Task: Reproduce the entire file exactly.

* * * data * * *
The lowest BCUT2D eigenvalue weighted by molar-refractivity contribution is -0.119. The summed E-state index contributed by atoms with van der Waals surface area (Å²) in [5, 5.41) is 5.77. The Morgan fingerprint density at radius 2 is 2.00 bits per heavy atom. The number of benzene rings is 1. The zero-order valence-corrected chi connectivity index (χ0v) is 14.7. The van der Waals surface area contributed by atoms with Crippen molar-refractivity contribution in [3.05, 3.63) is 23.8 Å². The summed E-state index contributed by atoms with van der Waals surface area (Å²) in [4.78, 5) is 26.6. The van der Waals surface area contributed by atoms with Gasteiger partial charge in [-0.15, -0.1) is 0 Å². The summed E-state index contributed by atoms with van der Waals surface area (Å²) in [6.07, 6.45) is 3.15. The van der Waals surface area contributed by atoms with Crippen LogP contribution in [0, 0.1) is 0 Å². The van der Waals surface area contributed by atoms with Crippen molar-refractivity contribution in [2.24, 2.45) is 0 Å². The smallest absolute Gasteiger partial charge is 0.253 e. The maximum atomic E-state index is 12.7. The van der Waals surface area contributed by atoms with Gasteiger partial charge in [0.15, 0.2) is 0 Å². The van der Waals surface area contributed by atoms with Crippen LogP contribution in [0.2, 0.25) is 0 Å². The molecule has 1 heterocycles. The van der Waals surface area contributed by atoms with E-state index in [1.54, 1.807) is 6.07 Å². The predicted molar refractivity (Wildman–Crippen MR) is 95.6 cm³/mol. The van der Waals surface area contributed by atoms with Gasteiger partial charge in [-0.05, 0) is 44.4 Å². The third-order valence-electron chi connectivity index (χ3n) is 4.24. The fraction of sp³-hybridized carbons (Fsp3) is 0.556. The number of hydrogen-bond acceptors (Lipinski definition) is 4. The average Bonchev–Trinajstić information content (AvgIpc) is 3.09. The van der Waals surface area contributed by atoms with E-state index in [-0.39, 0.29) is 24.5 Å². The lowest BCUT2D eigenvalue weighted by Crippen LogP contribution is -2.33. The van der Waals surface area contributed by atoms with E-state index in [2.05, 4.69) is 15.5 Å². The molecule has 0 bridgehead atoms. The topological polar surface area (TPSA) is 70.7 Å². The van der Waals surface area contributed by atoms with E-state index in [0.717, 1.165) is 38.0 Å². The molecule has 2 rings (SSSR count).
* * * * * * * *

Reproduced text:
The lowest BCUT2D eigenvalue weighted by molar-refractivity contribution is -0.119. The summed E-state index contributed by atoms with van der Waals surface area (Å²) in [5, 5.41) is 5.77. The Morgan fingerprint density at radius 2 is 2.00 bits per heavy atom. The number of benzene rings is 1. The zero-order valence-corrected chi connectivity index (χ0v) is 14.7. The van der Waals surface area contributed by atoms with Crippen molar-refractivity contribution in [3.05, 3.63) is 23.8 Å². The summed E-state index contributed by atoms with van der Waals surface area (Å²) in [4.78, 5) is 26.6. The van der Waals surface area contributed by atoms with Gasteiger partial charge in [-0.15, -0.1) is 0 Å². The summed E-state index contributed by atoms with van der Waals surface area (Å²) in [6.07, 6.45) is 3.15. The van der Waals surface area contributed by atoms with Crippen LogP contribution in [0, 0.1) is 0 Å². The van der Waals surface area contributed by atoms with Crippen molar-refractivity contribution in [2.24, 2.45) is 0 Å². The smallest absolute Gasteiger partial charge is 0.253 e. The maximum atomic E-state index is 12.7. The van der Waals surface area contributed by atoms with Gasteiger partial charge in [0.15, 0.2) is 0 Å². The van der Waals surface area contributed by atoms with Crippen LogP contribution in [0.2, 0.25) is 0 Å². The molecule has 1 heterocycles. The van der Waals surface area contributed by atoms with E-state index in [1.54, 1.807) is 6.07 Å². The predicted molar refractivity (Wildman–Crippen MR) is 95.6 cm³/mol. The van der Waals surface area contributed by atoms with Gasteiger partial charge in [-0.05, 0) is 44.4 Å². The third-order valence-electron chi connectivity index (χ3n) is 4.24. The fraction of sp³-hybridized carbons (Fsp3) is 0.556. The number of hydrogen-bond acceptors (Lipinski definition) is 4. The average Bonchev–Trinajstić information content (AvgIpc) is 3.09. The van der Waals surface area contributed by atoms with E-state index in [-0.39, 0.29) is 24.5 Å². The lowest BCUT2D eigenvalue weighted by Crippen LogP contribution is -2.33. The van der Waals surface area contributed by atoms with E-state index in [2.05, 4.69) is 15.5 Å². The molecule has 0 bridgehead atoms. The topological polar surface area (TPSA) is 70.7 Å². The van der Waals surface area contributed by atoms with E-state index in [0.717, 1.165) is 38.0 Å². The molecule has 2 rings (SSSR count).